Renderings Revealed for 333 East 82nd Street, Upper East Side, Manhattan

333 East 82nd Street frontal view, rendering courtesy Zproekt333 East 82nd Street frontal view, rendering courtesy Zproekt

Last month, permits were filed for a new building at 333 East 82nd Street on the Upper East Side of Manhattan. Now, YIMBY has an exclusive first look at renderings of what will come next. The site is just three blocks from the new 2nd Avenue subway line entrance on 86th street, and Lavin Development will be responsible for the project.

333 East 82nd Street hero view, rendering courtesy Zproekt

333 East 82nd Street hero view, rendering courtesy Zproekt

Brooklyn-based Zproekt Architecture will be responsible for the design. The white façade has clear classical inspiration, including two terraces with balustrades, and cornices dividing each floor.

333 East 82nd Street facade, rendering courtesy Zproekt

333 East 82nd Street facade, rendering courtesy Zproekt

The development was received with mixed reviews, including a debate in the comments of our last article, many lamenting the changing urban environment of the city. The 2nd Avenue subway line will allow the more eastern UES side streets to take in a greater population density and alleviate the city’s housing crisis.

333 East 82nd Street, via Google Maps

333 East 82nd Street, via Google Maps

The 75-foot tall structure will yield 35,800 square feet, with 33,250 square feet dedicated to residential use, and 620 square feet for a ground-floor medical facility. 21 apartments will be created, averaging 1,675 square feet apiece, indicating rentals.

Demolition permits were filed in April 2017 for 331, 333, and 335 East 82nd Street. Completion is expected by mid-2020.

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8 Comments on "Renderings Revealed for 333 East 82nd Street, Upper East Side, Manhattan"

  1. Please pardon me for using your space: It was luxury – it was luxury facade. Unfair if I read but not comments.

  2. WHERE IS CITY ZONING?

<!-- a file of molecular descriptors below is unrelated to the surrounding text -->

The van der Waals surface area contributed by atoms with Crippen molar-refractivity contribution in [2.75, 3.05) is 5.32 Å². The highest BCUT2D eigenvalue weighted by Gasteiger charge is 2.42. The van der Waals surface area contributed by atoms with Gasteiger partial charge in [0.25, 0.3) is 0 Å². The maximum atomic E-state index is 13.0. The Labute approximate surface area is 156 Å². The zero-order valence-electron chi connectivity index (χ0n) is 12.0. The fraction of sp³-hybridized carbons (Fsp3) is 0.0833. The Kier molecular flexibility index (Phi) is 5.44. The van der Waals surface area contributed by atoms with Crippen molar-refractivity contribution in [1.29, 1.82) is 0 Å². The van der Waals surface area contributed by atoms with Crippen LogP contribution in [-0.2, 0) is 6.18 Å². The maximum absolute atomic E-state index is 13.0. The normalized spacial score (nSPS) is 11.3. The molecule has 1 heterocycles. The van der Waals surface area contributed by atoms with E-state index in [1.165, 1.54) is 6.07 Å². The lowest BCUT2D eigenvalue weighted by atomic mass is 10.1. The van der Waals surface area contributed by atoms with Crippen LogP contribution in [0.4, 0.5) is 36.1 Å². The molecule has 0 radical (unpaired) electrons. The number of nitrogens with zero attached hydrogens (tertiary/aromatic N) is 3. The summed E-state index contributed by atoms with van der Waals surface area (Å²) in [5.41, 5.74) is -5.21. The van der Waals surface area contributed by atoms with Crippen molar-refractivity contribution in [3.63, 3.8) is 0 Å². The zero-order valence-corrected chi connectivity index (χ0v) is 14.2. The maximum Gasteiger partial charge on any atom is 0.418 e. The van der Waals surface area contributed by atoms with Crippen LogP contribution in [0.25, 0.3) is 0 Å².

WHERE IS LANDMARKS?
    WHERE IS ANYONE WHO CARES ABOUT THE FABRIC OF THE CITY?
    This is disgusting!!!

  3. Very Berlin… or just German in general

  4. Please pardon me for using your space, but to me it looks like something an oil baron would build in Baku – more post-Soviet than Berlin. And maybe Berlin wouldn’t be such an off thing considering that Yorkville was historically a German neighborbood.

    Aesthetics aside, one must challenge the assertion that this kind of densification will alleviate the so-called housing crisis, which is a crisis more or less created by NYC’s big real estate barons – see yesterday’s report in the Daily News, Curbed, and elsewhere tracing the demise of afforable housing to landlord’s taking thousands of rent-stabilized units out of rent-stabilization over the past 15 years. They create a crisis, and then they magnanimously offer to solve it by tearing down perfectly good urban fabric that was well built, lasted a century, and probably would last another century if properly maintained only to put up new instant eyesores guaranteed not to age well.

  5. Looks much better than the existing buildings to be demolished.

  6. Thoroughly meh. The rounded corners are totally inconsistent with anything nearby. It looks like it has far more than 620sqft of medical facility given the double frontage. Also 8 stories and 75ft? 1980s ceiling heights?

    Nice commute though. The entrance to the Q is on the corner of 83rd and 2nd, so a 2 minute walk.

  7. Klaus K —

    I get what you’re a conveying in regards to non-worthwhile replacements, but I do not think this development is an example of that.

  8. I’m sorry, but I have to disagree – the proposed building is (a) fugly, and (b) out of keeping with the surrounding area. There is merit in having the UES side streets look like a recognizable part of Manhattan. Considering we live in an age when people “curatw” practically everything in their lives from wardrobes to decor, it doesn’t seem unreasonable to expect the built environment to be treated with similar care.

    This particular interloper from the post-Soviet republics might be bearable on an UES avenue – or of course in Kew Gardens or outer Brooklyn where many such oversized things have already been built (albeit there they tend to be oversized one-family “mansions”).

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